• what changes are needed: in the way things are done (the business processes), the systems used (IT and manual), the people doing them (roles, job functions, training)?
  • what measurements are possible: are the benefits tangible or intangible and how will they be measured and tracked?
  • who will be affected by any changes required in work practices in achieving the benefits?
  • who will need to become involved in the Project to ensure delivery of Project activities and tasks?
  • who will need to be invited to join / liaise with the Project regarding any dependencies e.g. concurrent Projects?
The WHERE questions The HOW questions …and the WHEN questions
  • where specifically (departments, functions, geographies) in the organisation will the benefits occur?
  • where are dis-benefits likely to occur elsewhere in the organisation as a result of changing the way things are done in one area?
  • how will the changes be made in day-to-day terms, tasks and activities? Will there be a pilot required to test out theories and assumptions?
  • when will the changes be made?
  • when will the benefits be realised?

How to document a Benefits Plan

A Benefits Delivery Plan needs to be drawn up at the initial stages of the Project. This will typically include or reference to other sources:

  • Workflow diagrams;
  • Organisation structure diagrams;
  • Baseline report information;
  • Benefits summaries for each benefit;
  • Change Management plans;
  • Training plans;
  • Risk assessments;
  • Assumptions;
  • Dependencies;
  • Project timeline plan – in Phases / Stages;
  • Delivery people identified: a Benefits Team Lead and Benefits Owners;
  • Governance structure: how does the Benefits Workstream relate to organisation governance and Project governance.

In planning for the delivery, it is normal to expect that Phase 1 go-live is usually the technical infrastructure being in place. This will deliver the basic functions. Exploitation of the systems and processes as articulated in the Business Case are usually best managed as Phase 2, after the initial systems and processes have settled-in.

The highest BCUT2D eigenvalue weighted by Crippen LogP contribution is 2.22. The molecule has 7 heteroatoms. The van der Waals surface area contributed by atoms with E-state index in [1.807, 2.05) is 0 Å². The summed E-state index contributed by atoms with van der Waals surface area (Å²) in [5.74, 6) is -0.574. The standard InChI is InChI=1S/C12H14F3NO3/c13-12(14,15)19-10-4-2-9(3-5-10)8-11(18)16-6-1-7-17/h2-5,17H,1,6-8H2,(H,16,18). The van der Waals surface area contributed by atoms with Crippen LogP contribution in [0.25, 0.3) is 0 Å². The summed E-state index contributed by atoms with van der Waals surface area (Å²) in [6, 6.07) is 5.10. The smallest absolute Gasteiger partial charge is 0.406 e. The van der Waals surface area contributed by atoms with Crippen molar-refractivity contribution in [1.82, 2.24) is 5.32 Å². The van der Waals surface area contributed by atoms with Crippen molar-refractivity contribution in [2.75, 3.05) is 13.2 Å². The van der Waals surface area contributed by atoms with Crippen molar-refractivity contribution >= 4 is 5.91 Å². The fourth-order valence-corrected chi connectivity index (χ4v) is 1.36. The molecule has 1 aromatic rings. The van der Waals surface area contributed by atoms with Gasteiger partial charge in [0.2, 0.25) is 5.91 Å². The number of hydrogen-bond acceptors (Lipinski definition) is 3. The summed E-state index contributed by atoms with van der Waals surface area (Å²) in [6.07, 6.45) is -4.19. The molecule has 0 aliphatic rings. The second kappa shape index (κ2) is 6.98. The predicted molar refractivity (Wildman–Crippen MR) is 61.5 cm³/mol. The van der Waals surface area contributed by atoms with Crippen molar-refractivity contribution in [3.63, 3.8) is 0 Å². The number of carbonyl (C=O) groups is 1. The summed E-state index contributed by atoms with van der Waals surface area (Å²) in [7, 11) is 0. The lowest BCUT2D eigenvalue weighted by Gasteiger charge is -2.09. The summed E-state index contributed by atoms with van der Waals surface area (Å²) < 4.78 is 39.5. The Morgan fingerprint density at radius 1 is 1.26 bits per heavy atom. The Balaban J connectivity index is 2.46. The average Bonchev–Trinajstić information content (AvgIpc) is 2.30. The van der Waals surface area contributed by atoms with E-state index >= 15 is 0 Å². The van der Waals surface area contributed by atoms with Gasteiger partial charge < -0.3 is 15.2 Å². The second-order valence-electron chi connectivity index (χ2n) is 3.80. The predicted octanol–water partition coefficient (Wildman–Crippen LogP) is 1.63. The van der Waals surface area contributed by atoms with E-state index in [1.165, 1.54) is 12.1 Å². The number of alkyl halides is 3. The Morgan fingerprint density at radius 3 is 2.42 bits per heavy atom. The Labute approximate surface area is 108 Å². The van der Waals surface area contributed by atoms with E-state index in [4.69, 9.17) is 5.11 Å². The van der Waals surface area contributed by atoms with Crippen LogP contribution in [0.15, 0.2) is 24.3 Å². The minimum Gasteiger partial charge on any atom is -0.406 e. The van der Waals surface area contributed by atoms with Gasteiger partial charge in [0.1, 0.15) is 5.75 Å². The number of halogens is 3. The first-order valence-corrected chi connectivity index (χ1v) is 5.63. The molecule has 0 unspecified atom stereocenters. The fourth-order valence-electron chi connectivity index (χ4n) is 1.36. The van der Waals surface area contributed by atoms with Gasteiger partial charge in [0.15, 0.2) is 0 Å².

Top 5 pitfall areas why Projects fail to achieve Benefits

1. The Foundations still need to be built:

The basic infrastucture of IT systems, networks, computer rooms and any estates works. Have these been sized adequately. Can they accommodate the changes? Can they upscale? Has any upgrading work been included as a first step in the Project budget and delivery plans? Consult with the specialists in each area as you plan for the Benefits work. Make sure that you have checked out the assumptions that the infrastructure will cope with the planned changes.

2. Integration work is not accounted for:

Integration always has challenges. Where data sharing and streamlining of reporting is required there will need to be streamlining of data coding structures, record IDs will need to align and be unique. Information flows using shared data will need to rely on one original source of data. If this is not done, problems will occur such as mis-matched records, duplicate records, unreliable reports based on different sources of data. To avoid this, map out the data structures and flows of information. Then consult with all departments and system managers up and downstream. They will need to be included within the Project.

3. Data Migration:

This is generally complex and needs to be planned and managed by people who know how to do it. Data structures may be different between systems. Volumes may be great and take time to transfer (sometimes years) – a pilot probably needs to be run to estimate this. If the benefits rely on access to data from legacy systems in the new systems on day 1, it is vital that this is taken care of in the planning of the Project timeline.

4. People don’t adopt the new processes:

This could be down to many reasons: lack of training, lack of access to equipment (e.g. are there enough PCs / printers in a department), no understanding of the benefits. The Benefits Lead on the Project needs to work with Change Management Leads / Specialists and Training teams to ensure that this is all coordinated and runs smoothly.

5. Hot new Projects come along:

Hot new Projects may entice away energy and time of the people still involved in long-term Projects. This could be after a number of months, maybe years on the delivery and pull-through…and just as they are about to make the big-breakthrough…a hot new idea comes in and steals away the team. It is important that the Project Governance structure continues throughout all final stages of the Project delivery, including Benefits Realisation. This will ensure that Senior Management and Executives are aware and can intervene to remove blocks on any issues which may arise which could prevent the benefits stream from completing.

Questions / Comments / Further Discussion